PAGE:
Can you identify an unknown crystal by comparing its appearance to other known crystals?
In this activity, students will carefully look at four known household crystals. After observing and describing the crystals, students will be given an unknown crystal, which is chemically the same as one of the four known crystals but looks different. When students realize that they cannot identify this crystal by its appearance alone, they will suggest other tests and ways to compare the crystals to eventually identify the unknown crystal. The other activities in this investigation are examples of tests students can conduct on the crystals. After a series of these tests, students will gather enough evidence to identify the unknown crystal.
Materials needed for each group
- Epsom salt
- MSG (Accent®)
- Sugar in cup
- Kosher salt in cup (unknown)
- 5 Small cups
- Black construction paper, ½ piece
- Masking Tape
- Plastic Spoon
Notes about the materials
Be sure you and the students wear properly fitting goggles.
The piece of black construction paper, and crystals poured on it, will be used in this activity and Activity 2.2: Crushing Test.
- Use a permanent marker to label five small cups salt, Epsom salt, MSG, sugar, and unknown.
- Place at least 2 teaspoons of each crystal in its labeled cup.
- These source cups and crystals will be reused in Activities 2.2: Crushing Test and 2.3: Solubility Test.
Download the student activity sheet, and distribute one per student when specified in the activity.
An assessment rubric for evaluating student progress during this activity is via download on this page. For this formative assessment, check a box beside each aspect of the activity to indicate the level of student progress. Evaluate overall progress for the activity by circling either “Good”, “Satisfactory”, or “Needs Improvement”.
Question to Investigate: Can you identify an unknown crystal by comparing its appearance to other known crystals?
Have students read the introductory story on their student activity sheet and examine the crystals.
Introduce students to the four household crystals they will be examining. Then have students follow the procedure below and record their observations about the crystals on the activity sheet. Let students know that they can look at the crystals and touch them but they should not taste them!
- Use masking tape and a pen to label four corners of a piece of black construction paper: sugar, salt, Epsom salt, and MSG. Label the center unknown.
- Place small samples of Epsom salt, table salt, sugar, and MSG on the labeled areas of the construction paper.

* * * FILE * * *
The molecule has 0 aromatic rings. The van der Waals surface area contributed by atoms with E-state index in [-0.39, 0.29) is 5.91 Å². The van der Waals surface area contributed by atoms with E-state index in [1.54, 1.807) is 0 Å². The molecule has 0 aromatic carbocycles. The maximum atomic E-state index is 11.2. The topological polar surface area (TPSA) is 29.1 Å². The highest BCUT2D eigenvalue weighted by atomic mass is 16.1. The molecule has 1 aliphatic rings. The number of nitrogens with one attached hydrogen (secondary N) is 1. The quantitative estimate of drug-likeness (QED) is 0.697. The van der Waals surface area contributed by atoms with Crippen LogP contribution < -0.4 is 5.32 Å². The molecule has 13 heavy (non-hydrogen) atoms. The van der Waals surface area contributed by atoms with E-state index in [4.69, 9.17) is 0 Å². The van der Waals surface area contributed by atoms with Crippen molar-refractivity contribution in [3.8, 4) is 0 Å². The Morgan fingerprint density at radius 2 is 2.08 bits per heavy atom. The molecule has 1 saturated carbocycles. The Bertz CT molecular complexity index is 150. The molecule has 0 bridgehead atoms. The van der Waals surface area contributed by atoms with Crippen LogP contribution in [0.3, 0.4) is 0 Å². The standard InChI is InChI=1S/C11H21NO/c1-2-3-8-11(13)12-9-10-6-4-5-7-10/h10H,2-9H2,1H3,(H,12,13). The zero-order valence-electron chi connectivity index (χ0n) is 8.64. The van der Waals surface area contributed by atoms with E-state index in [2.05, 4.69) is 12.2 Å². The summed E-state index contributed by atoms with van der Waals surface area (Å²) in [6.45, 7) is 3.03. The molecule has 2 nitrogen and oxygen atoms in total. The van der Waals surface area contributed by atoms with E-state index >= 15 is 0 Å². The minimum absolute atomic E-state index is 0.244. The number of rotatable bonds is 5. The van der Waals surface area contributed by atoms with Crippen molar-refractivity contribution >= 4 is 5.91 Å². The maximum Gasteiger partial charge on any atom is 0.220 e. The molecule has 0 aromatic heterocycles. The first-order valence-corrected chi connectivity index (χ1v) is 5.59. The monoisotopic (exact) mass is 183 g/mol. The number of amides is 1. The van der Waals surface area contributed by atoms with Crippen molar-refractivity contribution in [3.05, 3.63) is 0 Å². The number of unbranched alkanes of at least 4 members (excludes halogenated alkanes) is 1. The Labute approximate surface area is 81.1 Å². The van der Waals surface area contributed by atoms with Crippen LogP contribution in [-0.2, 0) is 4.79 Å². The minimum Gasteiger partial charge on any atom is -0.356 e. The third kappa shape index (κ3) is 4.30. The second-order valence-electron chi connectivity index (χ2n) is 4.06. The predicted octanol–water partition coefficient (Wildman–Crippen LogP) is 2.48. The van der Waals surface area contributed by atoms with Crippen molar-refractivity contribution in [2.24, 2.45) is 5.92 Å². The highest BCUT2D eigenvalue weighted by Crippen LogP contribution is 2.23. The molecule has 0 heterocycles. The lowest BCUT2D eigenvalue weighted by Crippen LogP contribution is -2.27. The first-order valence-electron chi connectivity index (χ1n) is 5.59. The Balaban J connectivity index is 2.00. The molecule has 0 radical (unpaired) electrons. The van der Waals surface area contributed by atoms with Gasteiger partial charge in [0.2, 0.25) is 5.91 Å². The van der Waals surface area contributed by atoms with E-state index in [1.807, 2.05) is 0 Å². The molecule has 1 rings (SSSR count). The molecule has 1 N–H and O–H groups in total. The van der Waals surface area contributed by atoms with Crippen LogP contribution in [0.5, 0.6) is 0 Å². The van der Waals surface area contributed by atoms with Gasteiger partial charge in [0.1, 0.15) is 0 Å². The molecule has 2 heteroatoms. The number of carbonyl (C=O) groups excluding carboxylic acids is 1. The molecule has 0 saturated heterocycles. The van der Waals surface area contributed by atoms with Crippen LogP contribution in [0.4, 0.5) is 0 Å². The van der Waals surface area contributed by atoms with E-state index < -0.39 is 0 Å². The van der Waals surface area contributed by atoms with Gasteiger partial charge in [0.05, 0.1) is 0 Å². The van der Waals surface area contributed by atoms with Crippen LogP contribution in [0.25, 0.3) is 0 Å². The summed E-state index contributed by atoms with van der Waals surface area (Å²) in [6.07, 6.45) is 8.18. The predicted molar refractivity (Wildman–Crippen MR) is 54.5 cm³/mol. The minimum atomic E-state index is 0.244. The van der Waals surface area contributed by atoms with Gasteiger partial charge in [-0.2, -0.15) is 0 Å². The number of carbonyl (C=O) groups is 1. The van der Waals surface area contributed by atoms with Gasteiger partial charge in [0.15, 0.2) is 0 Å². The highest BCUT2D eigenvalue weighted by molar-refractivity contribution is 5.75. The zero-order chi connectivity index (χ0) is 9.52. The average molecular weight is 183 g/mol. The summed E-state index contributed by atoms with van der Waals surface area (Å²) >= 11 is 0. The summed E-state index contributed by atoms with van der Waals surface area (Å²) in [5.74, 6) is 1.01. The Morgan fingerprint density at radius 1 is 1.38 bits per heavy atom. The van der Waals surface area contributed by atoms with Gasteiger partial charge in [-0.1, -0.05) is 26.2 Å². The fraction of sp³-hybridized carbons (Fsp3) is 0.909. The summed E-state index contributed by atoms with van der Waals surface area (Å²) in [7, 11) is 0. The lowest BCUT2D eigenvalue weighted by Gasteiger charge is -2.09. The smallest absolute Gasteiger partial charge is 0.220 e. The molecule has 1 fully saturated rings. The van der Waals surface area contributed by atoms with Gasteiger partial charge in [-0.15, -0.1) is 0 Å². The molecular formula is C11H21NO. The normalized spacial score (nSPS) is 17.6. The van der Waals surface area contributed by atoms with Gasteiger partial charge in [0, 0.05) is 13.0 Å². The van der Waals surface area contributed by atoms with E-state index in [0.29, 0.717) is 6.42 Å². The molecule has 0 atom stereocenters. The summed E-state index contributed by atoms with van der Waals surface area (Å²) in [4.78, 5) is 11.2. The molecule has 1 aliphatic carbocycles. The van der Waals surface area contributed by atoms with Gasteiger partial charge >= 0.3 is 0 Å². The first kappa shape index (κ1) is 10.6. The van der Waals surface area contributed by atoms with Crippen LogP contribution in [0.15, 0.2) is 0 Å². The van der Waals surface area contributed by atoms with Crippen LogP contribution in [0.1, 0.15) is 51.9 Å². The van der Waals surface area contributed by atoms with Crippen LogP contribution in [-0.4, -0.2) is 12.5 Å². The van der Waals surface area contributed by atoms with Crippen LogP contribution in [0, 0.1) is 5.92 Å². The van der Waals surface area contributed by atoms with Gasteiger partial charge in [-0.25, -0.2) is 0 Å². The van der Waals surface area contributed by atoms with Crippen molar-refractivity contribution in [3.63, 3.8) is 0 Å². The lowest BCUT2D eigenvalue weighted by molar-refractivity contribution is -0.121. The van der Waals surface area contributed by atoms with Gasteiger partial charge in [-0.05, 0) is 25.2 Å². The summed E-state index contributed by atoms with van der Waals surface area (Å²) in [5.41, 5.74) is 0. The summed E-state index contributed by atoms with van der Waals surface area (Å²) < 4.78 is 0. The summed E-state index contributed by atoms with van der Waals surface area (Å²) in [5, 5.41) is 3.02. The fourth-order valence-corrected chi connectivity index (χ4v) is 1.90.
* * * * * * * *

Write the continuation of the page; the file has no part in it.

Use a magnifier to look carefully at each type of crystal.
- Describe some characteristics of each crystal. Include any similarities and differences you notice among them.
Have students discuss their observations.
Students should describe physical properties such as the size, shape, color and texture. They should also describe whether the crystals are shiny, dull, transparent, or opaque.
Introduce the “unknown crystal” and have students compare it to the four known crystals.
Give students a sample of the unknown crystal and tell them that this unknown is chemically the same as one of the other crystals they just looked at. Have them compare this unknown to the others as described in the following procedure.
- Place a sample of the “unknown crystal” in the center of your piece of black construction paper.
Use a magnifier to help you compare this crystal to each of the four crystals you just examined.
Discuss student observations.
Expected results: The unknown will not look identical to any of the other crystals.
Ask students for their ideas about what the unknown might be based on the way the crystals look. (Don’t tell students yet that the unknown is coarse kosher salt.) Ask students to identify crystals they think the unknown might be. Then ask them how certain they are that this is the identity of the unknown. Students should not have enough evidence to correctly identify the unknown at this point.
With the whole class, have students suggest tests they could do that might help them identify the “unknown crystal”.
Tell students that the appearance test did give some information about the crystals, but not enough to identify the unknown. Ask students for their ideas about other tests they could conduct that might reveal the identity of the unknown. One example of a test would be to crush each type of crystal to see if the unknown breaks in a way that is similar to one of the known crystals. Students might also suggest dissolving each of the crystals in water. Perhaps the unknown will dissolve as much as one of the known crystals. Tell students that in the next few activities they will help design tests and gather evidence to discover the identity of the unknown.